NDSU Extension Service - Ramsey County


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Poison Look-Alikes

Poison Look-Alikes


                We often think of poisoning as something that happens to small children.  According to the Centers for Disease control and Prevention, every day more than 300 children ages 0-19 are treated at a hospital for poisoning. But it is also easy for adults to mix up medications or mistake one product for another.

                Poison look-alikes are potentially harmful substances that be easily mistaken for safe ones – usually they look the same or have very similar packaging.  Often they are items that we use every day for cleaning, self-care or first aid, but if they are used incorrectly or mistaken for something else, they can harm us.

                Mix-ups happen often; it is easy to put eardrops into your eyes by mistake, or to grab the tube of first-aid cream instead of the tube of toothpaste.  Mistakes like these can cause problems ranging from temporary discomfort, severe illness, permanent injury or even death.

                There are so many different products on the market today and manufacturers don’t make it easy for use to tell them apart.  It is interesting to discover how many look-alike products we can find.




Potential Look-Alike

Gummy Candy

Gummy Vitamins

Parmesan Cheese


Chewing Gum

Nicotine Gum

Colored Sports Drinks

Colored Cleaning Liquids

Chocolate Bar

Chocolate Flavored Laxative

Cinnamon Candies

Cold or Sinus Tablets




                The risks of mistaken identity can be deadly. For example the currently popular detergent packets that look similar to colored peppermint candy are more toxic than ingesting older, powdered versions as the packets deliver a whole cup of detergent. In 2012, more than 6,200 children ages 5 and under were exposed to laundry detergent packets, according to the American Association of Poison Control Centers. A taste or a lick of the detergent will not make you seriously sick, but ingesting the whole packet could cause difficulty breathing, vomiting, loss of consciousness, throat swelling, drowsiness and death.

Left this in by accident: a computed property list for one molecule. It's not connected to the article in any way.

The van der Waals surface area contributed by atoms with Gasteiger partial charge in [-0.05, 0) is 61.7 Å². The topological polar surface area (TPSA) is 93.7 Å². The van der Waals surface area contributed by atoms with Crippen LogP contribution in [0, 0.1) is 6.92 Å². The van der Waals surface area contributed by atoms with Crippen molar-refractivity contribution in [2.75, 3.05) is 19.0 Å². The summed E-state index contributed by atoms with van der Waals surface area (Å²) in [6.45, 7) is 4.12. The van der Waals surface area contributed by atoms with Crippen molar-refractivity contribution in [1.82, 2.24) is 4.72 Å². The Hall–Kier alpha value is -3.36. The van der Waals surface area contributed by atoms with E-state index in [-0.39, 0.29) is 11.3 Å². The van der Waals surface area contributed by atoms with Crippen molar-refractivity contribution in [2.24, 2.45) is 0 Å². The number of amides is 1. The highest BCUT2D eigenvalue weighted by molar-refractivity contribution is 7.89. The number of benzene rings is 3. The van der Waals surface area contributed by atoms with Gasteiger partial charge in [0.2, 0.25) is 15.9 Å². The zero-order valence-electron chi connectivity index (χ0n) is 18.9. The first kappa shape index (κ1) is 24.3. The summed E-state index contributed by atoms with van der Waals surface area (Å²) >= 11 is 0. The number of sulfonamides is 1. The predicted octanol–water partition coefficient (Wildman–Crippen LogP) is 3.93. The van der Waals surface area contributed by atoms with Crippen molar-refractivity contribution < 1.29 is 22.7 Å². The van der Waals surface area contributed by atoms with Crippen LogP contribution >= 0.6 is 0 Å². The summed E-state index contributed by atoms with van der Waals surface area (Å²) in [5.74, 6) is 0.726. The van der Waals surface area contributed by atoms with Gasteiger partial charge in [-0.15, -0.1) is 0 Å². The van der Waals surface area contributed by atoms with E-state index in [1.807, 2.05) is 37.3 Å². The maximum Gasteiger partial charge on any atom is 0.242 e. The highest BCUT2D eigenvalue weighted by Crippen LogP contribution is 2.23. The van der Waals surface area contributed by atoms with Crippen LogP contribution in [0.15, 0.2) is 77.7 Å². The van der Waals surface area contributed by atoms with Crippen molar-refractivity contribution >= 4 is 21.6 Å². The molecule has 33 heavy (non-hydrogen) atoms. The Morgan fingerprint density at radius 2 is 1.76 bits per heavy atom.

To prevent poisonings, whatever your age:


                - Store food separately from household cleaners, medicines and beauty aids so these items are not mistaken for the wrong product.

                - Keep potential poisons out fo children’s reach and sight. Look around your home and move potential poisons to safe and secure locations.

                - Teach children about poison look-alikes.

                - Store products in their original containers.

                - Download the free Poison Center Help app to have instant access to the Poison Control Center on your Smartphone.

                - Visit www.Poisonisbad.com for more info, ringtones, wallpaper and social media links.

-              When babysitting, be aware. Ask where chemicals are stored and remember that poison look-alikes could be anywhere.

                - Take medications in a well-lit area. Use glasses or a magnifier to help read labels and instructions.

                - Put the Poison Control Center number in your mobile phone’s contact list: 1-800-222-1222.

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